Mr. McBryde resumed his spectacles and proceeded. But the comment had upset Miss Quested. Her body resented being called ugly, and trembled.
“Do you feel faint, Adela?” asked Miss Derek, who tended her with loving indignation.
“I never feel anything else, Nancy. I shall get through, but it’s awful, awful.”
This led to the first of a series of scenes. Her friends began to fuss around her, and the Major called out, “I must have better arrangements than this made for my patient; why isn’t she given a seat on the platform? She gets no air.”
Mr. Das looked annoyed and said: “I shall be happy to accommodate Miss Quested with a chair up here in view of the particular circumstances of her health.” The chuprassies passed up not one chair but several, and the entire party followed Adela on to the platform, Mr. Fielding being the only European who remained in the body of the hall.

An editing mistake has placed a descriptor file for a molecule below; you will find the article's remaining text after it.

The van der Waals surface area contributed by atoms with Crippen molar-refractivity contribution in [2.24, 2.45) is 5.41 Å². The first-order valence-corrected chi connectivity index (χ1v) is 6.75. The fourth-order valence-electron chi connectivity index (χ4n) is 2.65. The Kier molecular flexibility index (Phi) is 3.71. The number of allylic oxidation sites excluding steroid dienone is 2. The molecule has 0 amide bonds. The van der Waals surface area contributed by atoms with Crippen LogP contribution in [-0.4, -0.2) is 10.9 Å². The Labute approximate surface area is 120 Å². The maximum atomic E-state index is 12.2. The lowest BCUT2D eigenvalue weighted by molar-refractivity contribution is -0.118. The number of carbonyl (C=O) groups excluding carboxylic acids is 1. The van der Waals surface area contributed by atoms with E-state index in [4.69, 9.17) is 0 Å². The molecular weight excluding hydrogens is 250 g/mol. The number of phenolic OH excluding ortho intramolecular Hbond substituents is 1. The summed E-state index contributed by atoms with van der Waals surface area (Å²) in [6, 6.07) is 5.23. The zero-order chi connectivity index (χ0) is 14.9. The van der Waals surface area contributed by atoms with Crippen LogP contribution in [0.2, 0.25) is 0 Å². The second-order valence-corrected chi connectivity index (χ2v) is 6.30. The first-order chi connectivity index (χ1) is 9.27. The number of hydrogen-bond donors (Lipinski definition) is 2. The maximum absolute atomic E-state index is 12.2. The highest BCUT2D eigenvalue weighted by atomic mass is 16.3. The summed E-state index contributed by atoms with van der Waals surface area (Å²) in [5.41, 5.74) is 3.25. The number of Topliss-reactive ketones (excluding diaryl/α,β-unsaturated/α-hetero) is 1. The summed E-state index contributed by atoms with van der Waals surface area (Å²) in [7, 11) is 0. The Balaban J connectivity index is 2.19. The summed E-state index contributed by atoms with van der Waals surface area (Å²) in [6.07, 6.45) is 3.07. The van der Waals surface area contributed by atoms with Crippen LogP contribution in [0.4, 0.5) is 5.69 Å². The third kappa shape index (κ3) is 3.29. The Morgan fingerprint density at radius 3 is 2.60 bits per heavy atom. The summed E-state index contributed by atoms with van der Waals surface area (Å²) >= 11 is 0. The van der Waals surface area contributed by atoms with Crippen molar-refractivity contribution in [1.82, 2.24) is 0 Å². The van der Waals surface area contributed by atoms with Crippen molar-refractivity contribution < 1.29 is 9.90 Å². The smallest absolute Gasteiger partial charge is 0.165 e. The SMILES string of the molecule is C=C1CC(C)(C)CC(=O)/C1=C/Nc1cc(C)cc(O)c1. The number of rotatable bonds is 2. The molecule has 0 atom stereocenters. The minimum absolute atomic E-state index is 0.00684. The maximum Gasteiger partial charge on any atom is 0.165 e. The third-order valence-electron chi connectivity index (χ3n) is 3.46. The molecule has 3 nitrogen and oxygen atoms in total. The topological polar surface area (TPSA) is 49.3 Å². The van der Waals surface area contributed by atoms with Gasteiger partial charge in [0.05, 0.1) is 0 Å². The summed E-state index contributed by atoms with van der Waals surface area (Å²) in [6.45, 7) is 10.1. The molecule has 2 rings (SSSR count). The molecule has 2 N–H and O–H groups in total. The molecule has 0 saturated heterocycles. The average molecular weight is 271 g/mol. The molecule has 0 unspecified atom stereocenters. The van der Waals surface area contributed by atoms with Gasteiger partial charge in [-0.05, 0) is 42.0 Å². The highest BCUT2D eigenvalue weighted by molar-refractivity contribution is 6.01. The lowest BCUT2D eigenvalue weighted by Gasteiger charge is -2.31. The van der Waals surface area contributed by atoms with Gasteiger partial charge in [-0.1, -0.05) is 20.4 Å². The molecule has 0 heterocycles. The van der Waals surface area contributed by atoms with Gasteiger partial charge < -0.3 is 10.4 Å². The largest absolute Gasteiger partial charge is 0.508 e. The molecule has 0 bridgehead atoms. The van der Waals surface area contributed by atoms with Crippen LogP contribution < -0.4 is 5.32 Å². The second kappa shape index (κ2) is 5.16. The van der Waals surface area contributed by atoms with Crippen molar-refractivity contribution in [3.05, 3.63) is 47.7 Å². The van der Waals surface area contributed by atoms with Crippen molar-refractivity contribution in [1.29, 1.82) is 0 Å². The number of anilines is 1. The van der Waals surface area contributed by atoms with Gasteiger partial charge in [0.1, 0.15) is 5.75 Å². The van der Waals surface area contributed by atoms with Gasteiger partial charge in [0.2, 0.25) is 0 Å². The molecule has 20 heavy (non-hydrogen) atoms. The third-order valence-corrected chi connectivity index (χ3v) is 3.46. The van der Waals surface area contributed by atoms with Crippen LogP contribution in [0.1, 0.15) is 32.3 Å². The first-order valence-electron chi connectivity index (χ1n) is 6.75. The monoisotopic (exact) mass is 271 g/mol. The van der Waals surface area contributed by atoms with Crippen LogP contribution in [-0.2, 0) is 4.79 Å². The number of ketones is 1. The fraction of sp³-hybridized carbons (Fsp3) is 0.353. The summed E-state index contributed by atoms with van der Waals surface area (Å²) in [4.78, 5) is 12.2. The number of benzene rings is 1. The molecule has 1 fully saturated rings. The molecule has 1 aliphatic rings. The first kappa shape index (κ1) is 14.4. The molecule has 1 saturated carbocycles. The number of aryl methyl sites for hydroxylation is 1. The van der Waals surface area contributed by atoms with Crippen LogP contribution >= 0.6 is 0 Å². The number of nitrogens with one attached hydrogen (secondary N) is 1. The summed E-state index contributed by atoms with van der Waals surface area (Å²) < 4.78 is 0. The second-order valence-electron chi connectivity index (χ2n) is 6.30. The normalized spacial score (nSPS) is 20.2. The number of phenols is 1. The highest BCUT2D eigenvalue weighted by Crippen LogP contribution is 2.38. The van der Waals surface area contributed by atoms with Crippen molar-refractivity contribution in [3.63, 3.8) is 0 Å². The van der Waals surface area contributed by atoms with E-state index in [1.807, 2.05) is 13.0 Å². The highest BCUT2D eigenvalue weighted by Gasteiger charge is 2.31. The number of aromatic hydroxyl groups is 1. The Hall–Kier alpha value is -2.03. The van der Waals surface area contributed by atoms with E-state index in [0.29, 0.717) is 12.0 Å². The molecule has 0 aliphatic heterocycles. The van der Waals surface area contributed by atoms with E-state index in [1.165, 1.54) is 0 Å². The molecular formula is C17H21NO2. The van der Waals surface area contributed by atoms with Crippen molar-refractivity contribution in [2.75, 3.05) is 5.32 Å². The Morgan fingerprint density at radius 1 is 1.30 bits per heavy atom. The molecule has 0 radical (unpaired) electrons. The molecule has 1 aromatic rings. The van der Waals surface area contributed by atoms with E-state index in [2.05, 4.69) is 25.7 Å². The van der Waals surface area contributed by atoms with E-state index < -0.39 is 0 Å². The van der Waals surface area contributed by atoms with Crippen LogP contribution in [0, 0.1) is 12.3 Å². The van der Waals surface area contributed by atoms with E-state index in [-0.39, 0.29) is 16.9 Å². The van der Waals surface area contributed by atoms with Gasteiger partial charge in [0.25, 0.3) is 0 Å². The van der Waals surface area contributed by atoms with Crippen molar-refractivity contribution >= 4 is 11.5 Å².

“That’s better,” remarked Mrs. Turton, as she settled herself.
“Thoroughly desirable change for several reasons,” replied the Major.
The Magistrate knew that he ought to censure this remark, but did not dare to. Callendar saw that he was afraid, and called out authoritatively, “Right, McBryde, go ahead now; sorry to have interrupted you.”
“Are you all right yourselves?” asked the Superintendent.
“We shall do, we shall do.”
“Go on, Mr. Das, we are not here to disturb you,” said the Collector patronizingly. Indeed, they had not so much disturbed the trial as taken charge of it.